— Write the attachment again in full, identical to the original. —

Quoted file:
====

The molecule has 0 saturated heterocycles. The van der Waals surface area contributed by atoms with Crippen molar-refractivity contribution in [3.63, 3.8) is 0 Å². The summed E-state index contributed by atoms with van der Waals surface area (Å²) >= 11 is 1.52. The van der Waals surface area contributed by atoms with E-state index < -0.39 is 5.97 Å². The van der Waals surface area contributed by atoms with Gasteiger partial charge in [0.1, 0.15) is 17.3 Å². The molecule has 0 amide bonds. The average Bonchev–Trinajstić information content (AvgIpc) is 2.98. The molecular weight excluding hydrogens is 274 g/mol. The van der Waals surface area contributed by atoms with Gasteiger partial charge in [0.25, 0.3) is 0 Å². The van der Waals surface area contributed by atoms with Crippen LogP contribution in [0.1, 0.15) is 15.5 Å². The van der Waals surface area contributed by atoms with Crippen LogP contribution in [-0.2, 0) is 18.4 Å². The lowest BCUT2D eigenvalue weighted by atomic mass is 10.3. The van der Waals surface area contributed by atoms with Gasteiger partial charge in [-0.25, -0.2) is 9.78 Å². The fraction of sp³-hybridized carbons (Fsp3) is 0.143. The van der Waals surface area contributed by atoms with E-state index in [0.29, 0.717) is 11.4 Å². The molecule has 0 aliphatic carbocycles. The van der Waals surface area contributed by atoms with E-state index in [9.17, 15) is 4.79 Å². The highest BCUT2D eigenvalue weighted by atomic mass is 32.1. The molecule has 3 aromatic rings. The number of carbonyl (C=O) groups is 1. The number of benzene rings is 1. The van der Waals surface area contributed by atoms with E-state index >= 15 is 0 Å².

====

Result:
The molecule has 0 saturated heterocycles. The van der Waals surface area contributed by atoms with Crippen molar-refractivity contribution in [3.63, 3.8) is 0 Å². The summed E-state index contributed by atoms with van der Waals surface area (Å²) >= 11 is 1.52. The van der Waals surface area contributed by atoms with E-state index < -0.39 is 5.97 Å². The van der Waals surface area contributed by atoms with Gasteiger partial charge in [0.1, 0.15) is 17.3 Å². The molecule has 0 amide bonds. The average Bonchev–Trinajstić information content (AvgIpc) is 2.98. The molecular weight excluding hydrogens is 274 g/mol. The van der Waals surface area contributed by atoms with Gasteiger partial charge in [0.25, 0.3) is 0 Å². The van der Waals surface area contributed by atoms with Crippen LogP contribution in [0.1, 0.15) is 15.5 Å². The van der Waals surface area contributed by atoms with Crippen LogP contribution in [-0.2, 0) is 18.4 Å². The lowest BCUT2D eigenvalue weighted by atomic mass is 10.3. The van der Waals surface area contributed by atoms with Gasteiger partial charge in [-0.25, -0.2) is 9.78 Å². The fraction of sp³-hybridized carbons (Fsp3) is 0.143. The van der Waals surface area contributed by atoms with E-state index in [0.29, 0.717) is 11.4 Å². The molecule has 0 aliphatic carbocycles. The van der Waals surface area contributed by atoms with E-state index in [9.17, 15) is 4.79 Å². The highest BCUT2D eigenvalue weighted by atomic mass is 32.1. The molecule has 3 aromatic rings. The number of carbonyl (C=O) groups is 1. The number of benzene rings is 1. The van der Waals surface area contributed by atoms with E-state index >= 15 is 0 Å².